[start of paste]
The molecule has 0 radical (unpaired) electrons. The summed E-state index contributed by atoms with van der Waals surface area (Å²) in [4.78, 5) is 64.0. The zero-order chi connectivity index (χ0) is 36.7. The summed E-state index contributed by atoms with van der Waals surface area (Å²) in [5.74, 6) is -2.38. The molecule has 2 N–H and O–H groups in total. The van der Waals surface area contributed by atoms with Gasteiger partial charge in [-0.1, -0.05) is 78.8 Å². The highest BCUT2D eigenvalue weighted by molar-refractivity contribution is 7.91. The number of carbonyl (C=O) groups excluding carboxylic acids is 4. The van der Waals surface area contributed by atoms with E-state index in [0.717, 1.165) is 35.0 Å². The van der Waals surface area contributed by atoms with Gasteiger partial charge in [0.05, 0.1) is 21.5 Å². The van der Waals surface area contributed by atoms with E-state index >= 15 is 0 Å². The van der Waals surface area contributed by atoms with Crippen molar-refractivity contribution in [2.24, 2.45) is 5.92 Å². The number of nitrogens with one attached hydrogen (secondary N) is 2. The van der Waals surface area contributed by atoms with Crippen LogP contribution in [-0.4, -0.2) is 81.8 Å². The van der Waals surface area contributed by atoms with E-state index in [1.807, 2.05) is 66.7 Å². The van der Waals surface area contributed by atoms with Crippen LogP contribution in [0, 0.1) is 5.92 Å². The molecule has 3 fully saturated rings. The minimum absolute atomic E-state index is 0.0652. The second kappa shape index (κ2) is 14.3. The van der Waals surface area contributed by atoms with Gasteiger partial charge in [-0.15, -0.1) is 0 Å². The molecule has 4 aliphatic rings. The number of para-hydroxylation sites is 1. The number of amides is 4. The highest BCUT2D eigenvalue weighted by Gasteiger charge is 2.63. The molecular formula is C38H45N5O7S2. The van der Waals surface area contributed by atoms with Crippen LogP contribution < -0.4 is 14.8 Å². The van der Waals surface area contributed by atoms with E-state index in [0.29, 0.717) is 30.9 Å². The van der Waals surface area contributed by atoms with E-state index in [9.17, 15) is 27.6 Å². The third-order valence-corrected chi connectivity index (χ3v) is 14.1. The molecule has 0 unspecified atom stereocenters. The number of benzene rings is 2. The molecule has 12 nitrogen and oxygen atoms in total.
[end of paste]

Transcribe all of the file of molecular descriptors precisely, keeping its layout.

The molecule has 0 radical (unpaired) electrons. The summed E-state index contributed by atoms with van der Waals surface area (Å²) in [4.78, 5) is 64.0. The zero-order chi connectivity index (χ0) is 36.7. The summed E-state index contributed by atoms with van der Waals surface area (Å²) in [5.74, 6) is -2.38. The molecule has 2 N–H and O–H groups in total. The van der Waals surface area contributed by atoms with Gasteiger partial charge in [-0.1, -0.05) is 78.8 Å². The highest BCUT2D eigenvalue weighted by molar-refractivity contribution is 7.91. The number of carbonyl (C=O) groups excluding carboxylic acids is 4. The van der Waals surface area contributed by atoms with E-state index in [0.717, 1.165) is 35.0 Å². The van der Waals surface area contributed by atoms with Gasteiger partial charge in [0.05, 0.1) is 21.5 Å². The van der Waals surface area contributed by atoms with E-state index >= 15 is 0 Å². The van der Waals surface area contributed by atoms with Crippen molar-refractivity contribution in [2.24, 2.45) is 5.92 Å². The number of nitrogens with one attached hydrogen (secondary N) is 2. The van der Waals surface area contributed by atoms with Crippen LogP contribution in [-0.4, -0.2) is 81.8 Å². The van der Waals surface area contributed by atoms with E-state index in [1.807, 2.05) is 66.7 Å². The van der Waals surface area contributed by atoms with Crippen LogP contribution in [0, 0.1) is 5.92 Å². The molecule has 3 fully saturated rings. The minimum absolute atomic E-state index is 0.0652. The second kappa shape index (κ2) is 14.3. The van der Waals surface area contributed by atoms with Gasteiger partial charge in [-0.15, -0.1) is 0 Å². The molecule has 4 aliphatic rings. The number of para-hydroxylation sites is 1. The number of amides is 4. The highest BCUT2D eigenvalue weighted by Gasteiger charge is 2.63. The molecular formula is C38H45N5O7S2. The van der Waals surface area contributed by atoms with Crippen LogP contribution < -0.4 is 14.8 Å². The van der Waals surface area contributed by atoms with E-state index in [0.29, 0.717) is 30.9 Å². The van der Waals surface area contributed by atoms with E-state index in [9.17, 15) is 27.6 Å². The third-order valence-corrected chi connectivity index (χ3v) is 14.1. The molecule has 0 unspecified atom stereocenters. The number of benzene rings is 2. The molecule has 12 nitrogen and oxygen atoms in total.